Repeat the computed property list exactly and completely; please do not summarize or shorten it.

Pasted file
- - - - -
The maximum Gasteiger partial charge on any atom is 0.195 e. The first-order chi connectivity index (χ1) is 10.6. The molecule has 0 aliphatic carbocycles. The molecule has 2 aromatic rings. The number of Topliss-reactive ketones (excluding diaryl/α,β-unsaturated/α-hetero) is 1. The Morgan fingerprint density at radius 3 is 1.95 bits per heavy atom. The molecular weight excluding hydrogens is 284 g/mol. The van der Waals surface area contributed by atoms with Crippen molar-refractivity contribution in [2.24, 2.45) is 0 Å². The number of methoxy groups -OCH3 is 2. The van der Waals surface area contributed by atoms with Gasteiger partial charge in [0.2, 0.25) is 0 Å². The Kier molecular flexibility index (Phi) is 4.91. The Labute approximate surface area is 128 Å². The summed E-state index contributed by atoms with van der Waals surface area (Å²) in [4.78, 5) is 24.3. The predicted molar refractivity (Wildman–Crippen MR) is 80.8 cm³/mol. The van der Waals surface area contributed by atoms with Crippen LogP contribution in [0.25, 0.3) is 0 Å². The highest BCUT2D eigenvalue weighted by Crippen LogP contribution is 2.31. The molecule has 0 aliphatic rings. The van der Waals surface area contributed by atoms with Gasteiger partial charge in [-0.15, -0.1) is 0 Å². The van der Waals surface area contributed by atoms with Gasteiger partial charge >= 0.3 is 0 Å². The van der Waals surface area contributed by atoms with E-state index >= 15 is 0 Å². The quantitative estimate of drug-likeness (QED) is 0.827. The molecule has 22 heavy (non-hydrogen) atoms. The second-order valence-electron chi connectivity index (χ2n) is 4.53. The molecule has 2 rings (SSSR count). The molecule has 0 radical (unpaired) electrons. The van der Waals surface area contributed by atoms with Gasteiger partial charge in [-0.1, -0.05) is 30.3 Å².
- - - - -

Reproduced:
The maximum Gasteiger partial charge on any atom is 0.195 e. The first-order chi connectivity index (χ1) is 10.6. The molecule has 0 aliphatic carbocycles. The molecule has 2 aromatic rings. The number of Topliss-reactive ketones (excluding diaryl/α,β-unsaturated/α-hetero) is 1. The Morgan fingerprint density at radius 3 is 1.95 bits per heavy atom. The molecular weight excluding hydrogens is 284 g/mol. The van der Waals surface area contributed by atoms with Crippen molar-refractivity contribution in [2.24, 2.45) is 0 Å². The number of methoxy groups -OCH3 is 2. The van der Waals surface area contributed by atoms with Gasteiger partial charge in [0.2, 0.25) is 0 Å². The Kier molecular flexibility index (Phi) is 4.91. The Labute approximate surface area is 128 Å². The summed E-state index contributed by atoms with van der Waals surface area (Å²) in [4.78, 5) is 24.3. The predicted molar refractivity (Wildman–Crippen MR) is 80.8 cm³/mol. The van der Waals surface area contributed by atoms with Crippen LogP contribution in [0.25, 0.3) is 0 Å². The highest BCUT2D eigenvalue weighted by Crippen LogP contribution is 2.31. The molecule has 0 aliphatic rings. The van der Waals surface area contributed by atoms with Gasteiger partial charge in [-0.15, -0.1) is 0 Å². The van der Waals surface area contributed by atoms with Gasteiger partial charge >= 0.3 is 0 Å². The van der Waals surface area contributed by atoms with E-state index >= 15 is 0 Å². The quantitative estimate of drug-likeness (QED) is 0.827. The molecule has 22 heavy (non-hydrogen) atoms. The second-order valence-electron chi connectivity index (χ2n) is 4.53. The molecule has 2 rings (SSSR count). The molecule has 0 radical (unpaired) electrons. The van der Waals surface area contributed by atoms with Gasteiger partial charge in [-0.1, -0.05) is 30.3 Å².